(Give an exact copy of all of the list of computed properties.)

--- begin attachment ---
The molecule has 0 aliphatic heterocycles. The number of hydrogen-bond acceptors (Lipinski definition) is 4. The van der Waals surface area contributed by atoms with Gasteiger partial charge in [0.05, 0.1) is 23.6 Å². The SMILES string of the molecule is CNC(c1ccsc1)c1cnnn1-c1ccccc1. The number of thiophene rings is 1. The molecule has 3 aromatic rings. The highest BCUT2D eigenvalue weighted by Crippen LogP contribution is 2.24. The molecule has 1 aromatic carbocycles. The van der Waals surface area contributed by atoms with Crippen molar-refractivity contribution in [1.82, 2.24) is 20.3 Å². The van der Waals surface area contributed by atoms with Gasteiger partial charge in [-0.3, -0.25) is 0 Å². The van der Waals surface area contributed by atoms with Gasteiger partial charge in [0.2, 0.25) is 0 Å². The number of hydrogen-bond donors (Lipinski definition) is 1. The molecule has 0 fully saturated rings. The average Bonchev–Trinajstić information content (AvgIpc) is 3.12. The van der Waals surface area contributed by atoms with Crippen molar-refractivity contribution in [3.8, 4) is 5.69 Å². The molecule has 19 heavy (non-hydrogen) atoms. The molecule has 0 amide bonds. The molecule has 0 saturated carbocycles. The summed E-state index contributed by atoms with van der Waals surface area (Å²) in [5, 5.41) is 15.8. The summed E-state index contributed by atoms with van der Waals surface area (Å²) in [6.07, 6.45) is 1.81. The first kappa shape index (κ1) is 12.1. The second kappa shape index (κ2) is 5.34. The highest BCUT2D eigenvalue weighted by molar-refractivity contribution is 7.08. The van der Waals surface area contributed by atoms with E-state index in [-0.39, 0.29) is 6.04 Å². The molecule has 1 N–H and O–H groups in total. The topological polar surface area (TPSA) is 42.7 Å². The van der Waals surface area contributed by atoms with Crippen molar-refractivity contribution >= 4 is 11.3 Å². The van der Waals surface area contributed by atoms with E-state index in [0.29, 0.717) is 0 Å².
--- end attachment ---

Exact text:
The molecule has 0 aliphatic heterocycles. The number of hydrogen-bond acceptors (Lipinski definition) is 4. The van der Waals surface area contributed by atoms with Gasteiger partial charge in [0.05, 0.1) is 23.6 Å². The SMILES string of the molecule is CNC(c1ccsc1)c1cnnn1-c1ccccc1. The number of thiophene rings is 1. The molecule has 3 aromatic rings. The highest BCUT2D eigenvalue weighted by Crippen LogP contribution is 2.24. The molecule has 1 aromatic carbocycles. The van der Waals surface area contributed by atoms with Crippen molar-refractivity contribution in [1.82, 2.24) is 20.3 Å². The van der Waals surface area contributed by atoms with Gasteiger partial charge in [-0.3, -0.25) is 0 Å². The van der Waals surface area contributed by atoms with Gasteiger partial charge in [0.2, 0.25) is 0 Å². The number of hydrogen-bond donors (Lipinski definition) is 1. The molecule has 0 fully saturated rings. The average Bonchev–Trinajstić information content (AvgIpc) is 3.12. The van der Waals surface area contributed by atoms with Crippen molar-refractivity contribution in [3.8, 4) is 5.69 Å². The molecule has 19 heavy (non-hydrogen) atoms. The molecule has 0 amide bonds. The molecule has 0 saturated carbocycles. The summed E-state index contributed by atoms with van der Waals surface area (Å²) in [5, 5.41) is 15.8. The summed E-state index contributed by atoms with van der Waals surface area (Å²) in [6.07, 6.45) is 1.81. The first kappa shape index (κ1) is 12.1. The second kappa shape index (κ2) is 5.34. The highest BCUT2D eigenvalue weighted by molar-refractivity contribution is 7.08. The van der Waals surface area contributed by atoms with E-state index in [-0.39, 0.29) is 6.04 Å². The molecule has 1 N–H and O–H groups in total. The topological polar surface area (TPSA) is 42.7 Å². The van der Waals surface area contributed by atoms with Crippen molar-refractivity contribution >= 4 is 11.3 Å². The van der Waals surface area contributed by atoms with E-state index in [0.29, 0.717) is 0 Å².